There are a lot of ten-gallon hats, horses, cowboys, Indians, guns and rousing orchestral melodies in Edward Dmytryk's Broken Lance, but otherwise, it doesn't feel much like a typical western. It's a western that feels closer in spirit to the primetime soap operas of the 1980s than to something like The Searchers, High Noon or Rio Bravo; a film where the most dramatic moments tend to take place around the family dinner table and where business deals impact people's lives every bit as much as tense shootouts.
The film tells the story of the the conflicted Devereaux clan, headed by steely patriarch Matt (Spencer Tracy, Inherit the Wind). The gruff old rancher has tried to instill his four sons with a strong work ethic, but his son Joe (Robert Wagner, A Kiss Before Dying) – his child by his Native American wife “Senora” (Katy Jurado, Pat Garrett and Billy the Kid) – is the only one who seems to have any real desire to work hard and make something of himself. Ben (Richard Widmark, Kiss of Death), Mike (Hugh O'Brian, The Shootist) and Denny (Earl Holliman, Police Woman) – products of his Matt's marriage – tend to spend more time complaining about the fact that their father doesn't pay them any better than he pays the other ranch hands.
Tracy's snarling performance is the sort of commanding turn that makes the work almost everyone else is doing look passive and insignificant, and the blustery performance serves the character well: While Ben, Mike and Denny could justifiably be accused of being lazy ingrates, you also understand a certain measure of their resentfulness. Matt is a hard, emotionally distant man, and you get the sense that he was never the sort to sing his kids lullabies or offer a few words of much-needed encouragement. He's bewildered by the way most of his children have turned out, but doesn't seem to recognize the role he's played.
Broken Lance is one of several 1950s westerns that began to hesitantly explore themes of racial bias in the old west, serving up a surprisingly thoughtful subplot about the assorted forms of bigotry – subtle and overt – that Senora faces (for starters, she's required to use a fake Mexican name, as the hatred Mexicans face tends to be a little milder than the hatred Indians face). Even some of Matt's own children feel resentful about the fact that their father has married outside his own race. “You didn't ask us how we felt about it!” Ben snarls bitterly. The extreme prejudice of the old west extends to the legal system: Matt can't even will his property to his wife, because it's illegal for a Native American to own land.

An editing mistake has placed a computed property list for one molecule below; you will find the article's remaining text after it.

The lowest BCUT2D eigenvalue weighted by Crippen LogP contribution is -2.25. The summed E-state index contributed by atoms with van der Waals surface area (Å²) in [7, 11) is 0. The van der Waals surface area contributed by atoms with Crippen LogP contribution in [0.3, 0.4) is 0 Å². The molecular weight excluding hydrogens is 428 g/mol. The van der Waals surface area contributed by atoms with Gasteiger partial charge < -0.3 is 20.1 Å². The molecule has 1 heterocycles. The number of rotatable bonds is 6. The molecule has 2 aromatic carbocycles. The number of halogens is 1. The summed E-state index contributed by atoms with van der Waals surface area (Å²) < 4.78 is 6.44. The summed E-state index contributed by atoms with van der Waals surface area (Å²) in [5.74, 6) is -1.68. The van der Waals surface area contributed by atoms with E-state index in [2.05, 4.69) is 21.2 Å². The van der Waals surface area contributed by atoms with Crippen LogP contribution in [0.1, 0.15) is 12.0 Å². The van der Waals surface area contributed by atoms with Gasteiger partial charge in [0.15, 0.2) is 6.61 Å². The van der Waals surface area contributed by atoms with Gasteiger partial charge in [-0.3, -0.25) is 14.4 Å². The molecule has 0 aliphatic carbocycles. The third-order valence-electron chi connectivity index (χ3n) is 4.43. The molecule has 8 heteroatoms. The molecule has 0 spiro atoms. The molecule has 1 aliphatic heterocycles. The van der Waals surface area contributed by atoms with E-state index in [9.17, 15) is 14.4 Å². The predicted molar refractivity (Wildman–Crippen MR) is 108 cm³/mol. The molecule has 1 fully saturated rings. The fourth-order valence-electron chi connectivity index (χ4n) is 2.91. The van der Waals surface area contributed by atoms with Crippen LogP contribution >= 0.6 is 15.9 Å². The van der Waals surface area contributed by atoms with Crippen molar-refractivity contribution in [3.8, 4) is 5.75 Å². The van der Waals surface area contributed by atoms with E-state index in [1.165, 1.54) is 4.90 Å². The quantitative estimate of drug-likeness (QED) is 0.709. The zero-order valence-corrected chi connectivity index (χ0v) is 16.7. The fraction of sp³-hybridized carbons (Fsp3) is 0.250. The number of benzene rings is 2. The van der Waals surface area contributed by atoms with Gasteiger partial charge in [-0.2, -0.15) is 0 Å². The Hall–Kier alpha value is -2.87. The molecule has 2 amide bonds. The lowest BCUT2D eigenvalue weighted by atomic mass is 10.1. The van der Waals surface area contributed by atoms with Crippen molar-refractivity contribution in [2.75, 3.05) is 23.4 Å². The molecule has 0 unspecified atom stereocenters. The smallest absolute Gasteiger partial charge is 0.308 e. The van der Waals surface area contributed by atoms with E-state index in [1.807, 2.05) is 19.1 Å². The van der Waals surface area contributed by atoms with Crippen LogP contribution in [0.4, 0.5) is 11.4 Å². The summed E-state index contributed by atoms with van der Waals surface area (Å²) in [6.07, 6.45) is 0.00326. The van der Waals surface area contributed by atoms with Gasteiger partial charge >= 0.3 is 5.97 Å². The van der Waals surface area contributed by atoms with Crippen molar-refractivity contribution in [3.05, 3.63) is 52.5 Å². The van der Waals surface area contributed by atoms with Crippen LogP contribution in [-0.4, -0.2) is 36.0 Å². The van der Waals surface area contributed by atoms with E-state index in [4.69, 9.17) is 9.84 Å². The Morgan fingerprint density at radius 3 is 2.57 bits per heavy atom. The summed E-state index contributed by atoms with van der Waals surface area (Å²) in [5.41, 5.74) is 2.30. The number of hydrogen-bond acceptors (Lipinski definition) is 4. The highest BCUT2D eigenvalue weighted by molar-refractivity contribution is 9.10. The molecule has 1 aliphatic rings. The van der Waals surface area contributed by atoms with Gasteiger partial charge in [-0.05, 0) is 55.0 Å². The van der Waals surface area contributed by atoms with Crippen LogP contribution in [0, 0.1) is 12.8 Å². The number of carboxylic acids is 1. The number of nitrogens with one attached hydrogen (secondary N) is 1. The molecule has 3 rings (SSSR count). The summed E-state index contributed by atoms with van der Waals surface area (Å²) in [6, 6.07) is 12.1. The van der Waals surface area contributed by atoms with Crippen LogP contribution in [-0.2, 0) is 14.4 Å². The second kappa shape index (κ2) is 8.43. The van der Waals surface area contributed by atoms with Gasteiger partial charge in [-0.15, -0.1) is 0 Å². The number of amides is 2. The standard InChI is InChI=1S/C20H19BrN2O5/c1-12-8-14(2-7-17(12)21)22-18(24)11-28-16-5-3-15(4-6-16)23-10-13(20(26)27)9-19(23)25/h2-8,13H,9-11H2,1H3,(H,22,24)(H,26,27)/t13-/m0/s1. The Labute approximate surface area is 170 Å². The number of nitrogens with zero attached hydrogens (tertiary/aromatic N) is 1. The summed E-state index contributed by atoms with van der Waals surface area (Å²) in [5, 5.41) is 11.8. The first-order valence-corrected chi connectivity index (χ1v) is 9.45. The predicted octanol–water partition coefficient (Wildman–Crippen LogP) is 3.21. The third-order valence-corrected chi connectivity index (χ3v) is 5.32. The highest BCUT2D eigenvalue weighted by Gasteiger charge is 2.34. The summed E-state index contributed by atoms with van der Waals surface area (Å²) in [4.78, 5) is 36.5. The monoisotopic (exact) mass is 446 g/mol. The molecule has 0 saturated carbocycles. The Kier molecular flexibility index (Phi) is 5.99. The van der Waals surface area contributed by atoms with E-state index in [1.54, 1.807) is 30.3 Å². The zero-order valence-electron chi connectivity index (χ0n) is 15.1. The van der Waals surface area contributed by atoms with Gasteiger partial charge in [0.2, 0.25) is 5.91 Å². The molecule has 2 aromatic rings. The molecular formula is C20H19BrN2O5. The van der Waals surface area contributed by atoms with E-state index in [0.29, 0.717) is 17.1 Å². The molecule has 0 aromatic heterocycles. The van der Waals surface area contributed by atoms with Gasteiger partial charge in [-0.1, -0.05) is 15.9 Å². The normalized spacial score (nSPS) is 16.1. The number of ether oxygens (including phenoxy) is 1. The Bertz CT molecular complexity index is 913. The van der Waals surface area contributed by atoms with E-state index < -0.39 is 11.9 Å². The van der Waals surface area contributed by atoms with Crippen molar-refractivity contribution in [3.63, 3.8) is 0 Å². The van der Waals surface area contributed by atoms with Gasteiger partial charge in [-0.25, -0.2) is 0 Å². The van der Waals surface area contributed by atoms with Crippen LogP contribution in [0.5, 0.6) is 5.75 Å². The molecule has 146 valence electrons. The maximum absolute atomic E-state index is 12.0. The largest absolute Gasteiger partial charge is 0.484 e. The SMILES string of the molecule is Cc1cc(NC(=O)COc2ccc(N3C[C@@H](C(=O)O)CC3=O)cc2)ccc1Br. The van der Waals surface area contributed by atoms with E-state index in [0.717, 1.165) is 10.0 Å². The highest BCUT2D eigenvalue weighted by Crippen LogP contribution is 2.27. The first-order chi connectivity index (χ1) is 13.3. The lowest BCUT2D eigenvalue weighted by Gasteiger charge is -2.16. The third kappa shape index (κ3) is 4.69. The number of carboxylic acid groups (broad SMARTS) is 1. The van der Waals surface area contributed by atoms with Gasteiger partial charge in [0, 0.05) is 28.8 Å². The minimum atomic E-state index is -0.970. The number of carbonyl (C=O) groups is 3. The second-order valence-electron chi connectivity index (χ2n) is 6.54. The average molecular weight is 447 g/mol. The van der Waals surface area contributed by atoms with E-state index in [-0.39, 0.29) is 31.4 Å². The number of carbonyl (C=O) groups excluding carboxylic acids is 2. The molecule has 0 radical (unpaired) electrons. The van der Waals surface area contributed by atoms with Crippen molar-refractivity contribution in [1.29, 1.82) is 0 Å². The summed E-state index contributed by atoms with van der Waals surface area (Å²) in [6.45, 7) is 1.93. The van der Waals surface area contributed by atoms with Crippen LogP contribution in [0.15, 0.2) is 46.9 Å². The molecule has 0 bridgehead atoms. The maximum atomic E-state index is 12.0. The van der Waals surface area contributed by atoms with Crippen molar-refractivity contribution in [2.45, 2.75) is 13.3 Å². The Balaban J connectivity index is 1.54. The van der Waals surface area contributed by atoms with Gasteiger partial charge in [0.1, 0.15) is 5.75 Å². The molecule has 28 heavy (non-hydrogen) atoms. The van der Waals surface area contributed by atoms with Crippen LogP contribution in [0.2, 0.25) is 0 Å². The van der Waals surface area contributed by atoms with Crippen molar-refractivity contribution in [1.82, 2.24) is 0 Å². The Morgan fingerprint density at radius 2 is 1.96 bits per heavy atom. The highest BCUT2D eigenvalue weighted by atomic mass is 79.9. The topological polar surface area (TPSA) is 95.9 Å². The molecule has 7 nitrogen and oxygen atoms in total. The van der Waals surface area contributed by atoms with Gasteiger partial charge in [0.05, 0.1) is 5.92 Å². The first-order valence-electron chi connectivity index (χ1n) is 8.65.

While the film is fairly thoughtful on these matters considering the era in which it was made (filmmakers of the 1950s may have been too timid to address the racial tensions of the era they were living in, but some of them felt it was time to start addressing the racial injustices of the 19th century), such themes ultimately take a backseat to more routine family drama material (climaxing with a great big shootout that feels like the movie's one big concession to the conventions of the genre).
Tracy's performance is the most immediately compelling one, but Jurado brings a melancholy grace to her work that proves quietly affecting (Jurado earned an Oscar nomination for her efforts). While we can debate the wisdom of casting Robert Wagner as a half-Native American man, he brings precisely the right measure of earnest decency to the part. Widmark turns in yet another of his memorably complicated villains, effectively demonstrating that his endless venom is rooted in more than mere ugliness.
Dmytryk – one of the more prominent members of “the Hollywood Ten” - was one of those hard-working directors who churned out new movies at a fairly remarkable pace (there were times when he delivered two or three in a single year), but his work is typically a cut above that of your average Hollywood journeyman. Broken Lance doesn't quite reach the power of the director's very best films (Murder, My Sweet, Crossfire and The Caine Mutiny among them), but it's a compelling, thoughtful, handsome western that makes tremendous use of the vast Cinemascope format. Plus, it reminds you of why they used to call these things “horse operas."
Rating: ★★★ (out of four)
MPAA Rating: Not Rated
Running Time: 96 minutes
Release Year: 1954